We used our own profits to grow and develop. We didn’t have the opportunity to raise funds to get a cool new office and hire expensive directors. We clearly set the expenditure patterns and established certain limitations to bring spendings under control. This gave me an incentive to acquire more skills, develop and learn to achieve my goals while working under harsh conditions.

All the profit was invested into the business and new equipment, it came to the point that employees made more than me. 

 

Suppliers

Dealing with suppliers isn’t as simple as may be imagined. Some already had their own distributors in Russia and they only wanted to keep working with them directly. 

Others demanded that we concentrate exclusively on their products. We had to negotiate with everyone to become an authorized dealer. Many lengthy negotiations led to us visiting the headquarters of potential suppliers for personal meetings. Paris, Stuttgart, New York - all these trips were not in vain; they allowed us to become official dealers of such companies as MakerBot, 3D Systems, David Vision Systems, Artec 3D and many others. 

Not all meetings were strictly official. For example, Bre Pettis, founder of MakerBot Industries and at the same time a famous video blogger and creative artist turned out to be a really cool guy. He’s the kind of guy you always have something to talk about and have fun hanging out.

Bre Pettis’ DeLorean 

 

Direct cooperation with manufacturers bore fruit: we were able to offer competitive prices to our customers without a decrease in margin. This became one of the key factors that contributed to the rapid growth of the company. In 2015, our revenue was 6 times higher than in 2014. 

 

Striving for uniqueness

Another factor that had a considerable impact on our growth was the model that was the most obvious option for me but really unique at that time - we didn’t just sell 3D equipment, we provided maintenance and all the related services:  3D printing, 3D scanning, modeling. 

Later on, this list became even longer: we started offering casting, prototyping, mold making, metal and plastic milling. We individually focused on every service. For every type of activity we opened a special department with specialists.

Other companies either sold equipment or provided services, but often the same people performed the duties of engineers and managers in the same company.  Our organizational model turned out to be more effective. 

Now we own 4 franchise offices across Russia and planning to go more global by opening an office in LA. 

 

Not everything went smoothly

Of course, we chose some unsuccessful directions. For example, 3D figurines manufacturing that was taken up by many companies fell short of expectations.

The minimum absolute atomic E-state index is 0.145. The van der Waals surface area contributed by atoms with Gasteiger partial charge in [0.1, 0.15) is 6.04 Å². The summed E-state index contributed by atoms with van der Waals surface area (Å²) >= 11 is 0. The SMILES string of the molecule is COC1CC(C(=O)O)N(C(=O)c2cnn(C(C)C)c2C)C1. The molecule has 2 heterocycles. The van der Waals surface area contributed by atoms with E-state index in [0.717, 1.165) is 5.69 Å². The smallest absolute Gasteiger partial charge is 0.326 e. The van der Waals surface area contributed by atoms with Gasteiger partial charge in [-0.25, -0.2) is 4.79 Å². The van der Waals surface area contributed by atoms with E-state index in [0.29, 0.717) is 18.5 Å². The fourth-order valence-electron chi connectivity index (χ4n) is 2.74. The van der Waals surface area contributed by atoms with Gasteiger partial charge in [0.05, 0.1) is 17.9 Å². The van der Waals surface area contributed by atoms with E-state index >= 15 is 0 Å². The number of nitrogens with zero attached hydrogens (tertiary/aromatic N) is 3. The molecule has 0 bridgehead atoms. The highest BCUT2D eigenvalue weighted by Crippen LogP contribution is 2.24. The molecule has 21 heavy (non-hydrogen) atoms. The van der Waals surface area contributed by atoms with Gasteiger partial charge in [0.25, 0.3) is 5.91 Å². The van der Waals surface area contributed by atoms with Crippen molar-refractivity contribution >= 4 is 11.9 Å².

We were smart enough not to invest in our own equipment for manufacturing and we even managed to sell such equipment to the interested companies. That’s why we can’t call it a pure failure. We not only got the invaluable experience, but also benefited from the venture. 

 

What are we now

With the growth of the company, this truth also became apparent: the success of the enterprise depends on people and automatization of routine tasks. 

We have grown enough to employ our own Сhief Operating Officer and Chief Commercial Officer for the constant work with sales plans and allocation of funds. Every day we work on automating our business processes. Now we have a great and capable team, as well as our own program for training specialists. We readied about 15 courses on products and processes with mandatory testing. We train people who want to grow and earn. This is a very important element of success, especially for the companies that work in new fields such as additive technologies. 

I am personally responsible for marketing, development strategy, increasing revenue and development in new directions. I also monitor the quality of training and customer feedback.

In 2019, our company employs more than 100 professionals in their respective fields.  We already work in such areas as CNC, dentistry, jewelry, and robotics.

We’re not just hiring new employees, we’re enhancing the performance by helping each employee to improve in their field. 

The structure includes several departments: sales, services, logistics, content, accounting and maintenance, as well as tender managers and specialists. Since we are a retail and manufacturing company, the salary comes mainly from the bonus part. There are, of course, fixed salaries, but most comes from the percentage of the profit. 

After 2-3 months of work, a skilled manager can make 3-4 times the fixed salary and close important, long-term deals. The average salary of ordinary employees amount to 50-120 thousand rubles, depending on the held position and performance. 

We don’t set limits for our managers and give real opportunities for earning, therefore, we have almost no turnover. 

Now we pay special attention to automatization. We have implemented and synchronized a large number of services that will help work faster and more efficiently, receive feedback from customers and quickly respond to all criticism. 

The red tape in our company is almost non-existent. All paper documents in our office exist to keep in with the law. Contracts, invoices, acts and so on. All agreements and requests exist only in electronic form. The speed of decision making and problem solving is something we can be really proud of.

 

Our plans

Last year, we successfully began to master completely new directions for us: besides additive equipment, we started working with CNC machines. This year we will begin to actively expand into dental and jewelry fields, as well as educational robotics.